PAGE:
2.7 million of us are living with asthma (1 in 9). It is one of the top long-term health conditions affecting Aussies.   

This year, we’re asking Australians to remove the stigma from asthma. Stigma is when someone views a person in a negative way because of their asthma. That’s thoughts like “it’s not that serious” or “they should take their puffer in private”.  These thoughts can leave people with asthma feeling isolated or alone. It might even make people uncomfortable about taking their asthma medication in front of others. 

When people with asthma feel supported, they manage their asthma better. In Australia, this could make a huge difference.  

As part of this year’s Asthma Week, we undertook a survey about the common stigmas surrounding asthma. This survey reaffirmed the stigma that people with asthma face, particularly in the workplace and when taking their medications in public.

You can find our workplace statement here. 

Workplace stigma leaving people with asthma confused about taking sick leave

When Susan* needed time off from her nursing work to deal with her asthma, she was told she was “stupid” to pursue a career in health care.

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“I literally turn away or hide” - Stigma surrounding puffer use is a barrier to better treatment

This Asthma Week, Asthma Australia is confronting the stigmas around common devices used to treat asthma, including puffers and spacers. We also are exploring how people feel using these in public places.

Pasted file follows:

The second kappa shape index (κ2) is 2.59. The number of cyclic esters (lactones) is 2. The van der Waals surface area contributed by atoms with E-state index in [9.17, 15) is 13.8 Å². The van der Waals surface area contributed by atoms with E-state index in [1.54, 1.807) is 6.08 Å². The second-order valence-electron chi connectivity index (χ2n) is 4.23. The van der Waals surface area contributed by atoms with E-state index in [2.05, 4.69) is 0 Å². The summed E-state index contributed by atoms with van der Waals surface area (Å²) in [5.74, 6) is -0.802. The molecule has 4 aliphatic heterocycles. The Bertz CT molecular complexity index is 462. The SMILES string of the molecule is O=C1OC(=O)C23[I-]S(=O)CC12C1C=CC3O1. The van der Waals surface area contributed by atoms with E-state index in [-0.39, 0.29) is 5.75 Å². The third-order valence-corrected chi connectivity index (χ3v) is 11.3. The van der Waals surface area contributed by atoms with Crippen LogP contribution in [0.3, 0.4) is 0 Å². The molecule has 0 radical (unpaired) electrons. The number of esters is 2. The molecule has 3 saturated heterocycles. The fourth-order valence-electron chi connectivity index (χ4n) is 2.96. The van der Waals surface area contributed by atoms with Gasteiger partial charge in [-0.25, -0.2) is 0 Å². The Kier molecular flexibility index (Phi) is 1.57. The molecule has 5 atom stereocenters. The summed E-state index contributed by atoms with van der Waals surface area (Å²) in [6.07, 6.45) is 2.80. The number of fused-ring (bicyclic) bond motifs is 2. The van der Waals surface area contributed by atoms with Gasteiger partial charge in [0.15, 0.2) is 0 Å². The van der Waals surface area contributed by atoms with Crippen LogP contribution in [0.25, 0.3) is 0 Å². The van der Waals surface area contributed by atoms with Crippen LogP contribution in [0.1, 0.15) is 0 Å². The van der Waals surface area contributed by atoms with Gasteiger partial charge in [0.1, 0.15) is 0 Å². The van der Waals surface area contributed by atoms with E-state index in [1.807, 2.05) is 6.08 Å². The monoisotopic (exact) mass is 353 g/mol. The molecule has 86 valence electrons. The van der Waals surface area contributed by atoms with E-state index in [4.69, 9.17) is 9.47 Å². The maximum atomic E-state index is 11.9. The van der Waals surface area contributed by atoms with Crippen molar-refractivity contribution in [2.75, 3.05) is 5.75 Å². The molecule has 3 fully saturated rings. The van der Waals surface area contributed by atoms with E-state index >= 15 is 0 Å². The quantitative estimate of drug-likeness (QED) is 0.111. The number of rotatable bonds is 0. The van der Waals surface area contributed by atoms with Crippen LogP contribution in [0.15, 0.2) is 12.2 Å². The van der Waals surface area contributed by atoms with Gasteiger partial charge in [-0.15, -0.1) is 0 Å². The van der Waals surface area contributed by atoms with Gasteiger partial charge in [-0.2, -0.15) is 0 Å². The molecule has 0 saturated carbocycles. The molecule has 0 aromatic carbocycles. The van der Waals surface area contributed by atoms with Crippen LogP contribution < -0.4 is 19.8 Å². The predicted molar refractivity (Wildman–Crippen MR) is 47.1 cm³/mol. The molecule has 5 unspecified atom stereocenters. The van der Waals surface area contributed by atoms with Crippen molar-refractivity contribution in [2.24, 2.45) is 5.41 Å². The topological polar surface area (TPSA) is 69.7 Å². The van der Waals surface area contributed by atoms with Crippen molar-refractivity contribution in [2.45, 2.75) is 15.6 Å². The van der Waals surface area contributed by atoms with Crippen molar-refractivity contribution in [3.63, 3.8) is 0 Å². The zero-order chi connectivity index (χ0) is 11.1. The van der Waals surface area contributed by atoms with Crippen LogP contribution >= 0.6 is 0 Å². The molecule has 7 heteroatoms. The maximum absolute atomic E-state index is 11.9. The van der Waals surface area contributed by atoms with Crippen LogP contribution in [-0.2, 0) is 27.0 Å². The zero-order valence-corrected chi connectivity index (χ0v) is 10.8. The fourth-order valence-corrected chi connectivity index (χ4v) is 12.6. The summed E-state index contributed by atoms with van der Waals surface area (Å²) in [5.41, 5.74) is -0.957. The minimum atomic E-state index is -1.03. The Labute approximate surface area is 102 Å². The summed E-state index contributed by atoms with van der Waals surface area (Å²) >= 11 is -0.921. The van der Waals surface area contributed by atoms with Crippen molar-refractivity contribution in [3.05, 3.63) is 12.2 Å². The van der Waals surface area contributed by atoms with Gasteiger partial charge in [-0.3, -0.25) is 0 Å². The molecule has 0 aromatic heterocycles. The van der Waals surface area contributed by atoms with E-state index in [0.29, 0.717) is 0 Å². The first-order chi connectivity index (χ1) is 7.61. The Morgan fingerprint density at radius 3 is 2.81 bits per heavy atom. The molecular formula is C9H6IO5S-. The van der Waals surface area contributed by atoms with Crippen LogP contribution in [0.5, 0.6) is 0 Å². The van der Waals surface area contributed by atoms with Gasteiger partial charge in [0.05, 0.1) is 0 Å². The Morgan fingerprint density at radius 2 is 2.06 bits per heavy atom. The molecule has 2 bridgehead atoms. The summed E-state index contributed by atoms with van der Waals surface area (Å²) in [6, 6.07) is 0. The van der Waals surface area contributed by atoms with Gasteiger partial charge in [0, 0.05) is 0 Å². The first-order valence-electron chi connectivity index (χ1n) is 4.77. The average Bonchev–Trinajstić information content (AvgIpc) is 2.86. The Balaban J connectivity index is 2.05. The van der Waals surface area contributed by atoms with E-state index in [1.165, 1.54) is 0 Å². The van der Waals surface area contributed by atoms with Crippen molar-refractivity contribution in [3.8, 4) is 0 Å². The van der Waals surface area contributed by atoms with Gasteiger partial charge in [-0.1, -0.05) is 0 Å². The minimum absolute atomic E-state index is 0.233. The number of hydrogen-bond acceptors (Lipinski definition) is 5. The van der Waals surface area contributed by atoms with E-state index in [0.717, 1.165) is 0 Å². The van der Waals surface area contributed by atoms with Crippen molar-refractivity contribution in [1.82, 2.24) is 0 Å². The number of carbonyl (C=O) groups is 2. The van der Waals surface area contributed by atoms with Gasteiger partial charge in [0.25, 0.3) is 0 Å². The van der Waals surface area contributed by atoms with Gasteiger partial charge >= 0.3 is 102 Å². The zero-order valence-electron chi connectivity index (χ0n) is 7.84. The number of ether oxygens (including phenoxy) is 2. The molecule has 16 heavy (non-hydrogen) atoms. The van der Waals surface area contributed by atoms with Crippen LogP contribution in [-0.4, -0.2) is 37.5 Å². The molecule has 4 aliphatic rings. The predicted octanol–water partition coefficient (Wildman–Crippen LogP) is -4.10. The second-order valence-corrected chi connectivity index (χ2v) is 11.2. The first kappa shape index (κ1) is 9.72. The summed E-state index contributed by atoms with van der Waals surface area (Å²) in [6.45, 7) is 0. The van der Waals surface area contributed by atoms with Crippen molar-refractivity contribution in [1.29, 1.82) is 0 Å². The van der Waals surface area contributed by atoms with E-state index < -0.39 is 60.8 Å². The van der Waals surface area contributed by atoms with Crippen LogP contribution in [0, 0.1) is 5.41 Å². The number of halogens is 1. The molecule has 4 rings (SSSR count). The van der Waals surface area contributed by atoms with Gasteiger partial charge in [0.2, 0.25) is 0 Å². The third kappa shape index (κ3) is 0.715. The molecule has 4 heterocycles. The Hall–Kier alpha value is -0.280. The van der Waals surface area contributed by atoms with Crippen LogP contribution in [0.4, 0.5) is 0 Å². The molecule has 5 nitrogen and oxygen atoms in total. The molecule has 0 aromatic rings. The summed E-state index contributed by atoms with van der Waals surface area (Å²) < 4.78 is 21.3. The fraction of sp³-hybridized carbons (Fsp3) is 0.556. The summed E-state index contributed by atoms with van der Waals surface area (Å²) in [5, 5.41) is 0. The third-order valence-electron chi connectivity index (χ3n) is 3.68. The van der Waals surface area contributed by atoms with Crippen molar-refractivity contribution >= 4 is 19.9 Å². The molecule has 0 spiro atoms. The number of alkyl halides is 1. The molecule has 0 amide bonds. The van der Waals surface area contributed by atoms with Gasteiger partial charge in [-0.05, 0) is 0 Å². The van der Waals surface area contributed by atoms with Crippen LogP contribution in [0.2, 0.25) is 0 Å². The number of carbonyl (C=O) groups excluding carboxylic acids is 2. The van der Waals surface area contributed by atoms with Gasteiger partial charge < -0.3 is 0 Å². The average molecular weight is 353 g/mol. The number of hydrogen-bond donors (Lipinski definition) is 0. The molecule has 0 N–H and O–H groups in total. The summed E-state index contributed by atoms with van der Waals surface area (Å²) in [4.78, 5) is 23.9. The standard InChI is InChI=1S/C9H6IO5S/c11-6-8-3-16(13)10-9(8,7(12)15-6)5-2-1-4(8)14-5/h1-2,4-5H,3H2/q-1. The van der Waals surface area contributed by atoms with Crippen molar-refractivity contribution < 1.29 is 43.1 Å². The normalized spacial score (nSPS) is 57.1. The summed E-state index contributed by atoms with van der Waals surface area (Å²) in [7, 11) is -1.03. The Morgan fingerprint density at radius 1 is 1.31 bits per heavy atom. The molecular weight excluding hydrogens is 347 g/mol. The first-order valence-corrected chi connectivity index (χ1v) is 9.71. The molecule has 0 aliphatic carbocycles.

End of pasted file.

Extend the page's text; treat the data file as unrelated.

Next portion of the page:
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6 ways to support a friend/co-worker with asthma

More than 2.7 million people in Australia have asthma – so the odds are that you live, work, study or play sport with a person who has asthma.  The way you show support to them by accepting their asthma can play a big role in removing stigma they experience, especially in social or work settings.

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Stigma, a hidden burden for people with asthma

Asthma Australia suggests that the first step to reversing the experiences of stigma related to health care is to consider a person-centred approach.

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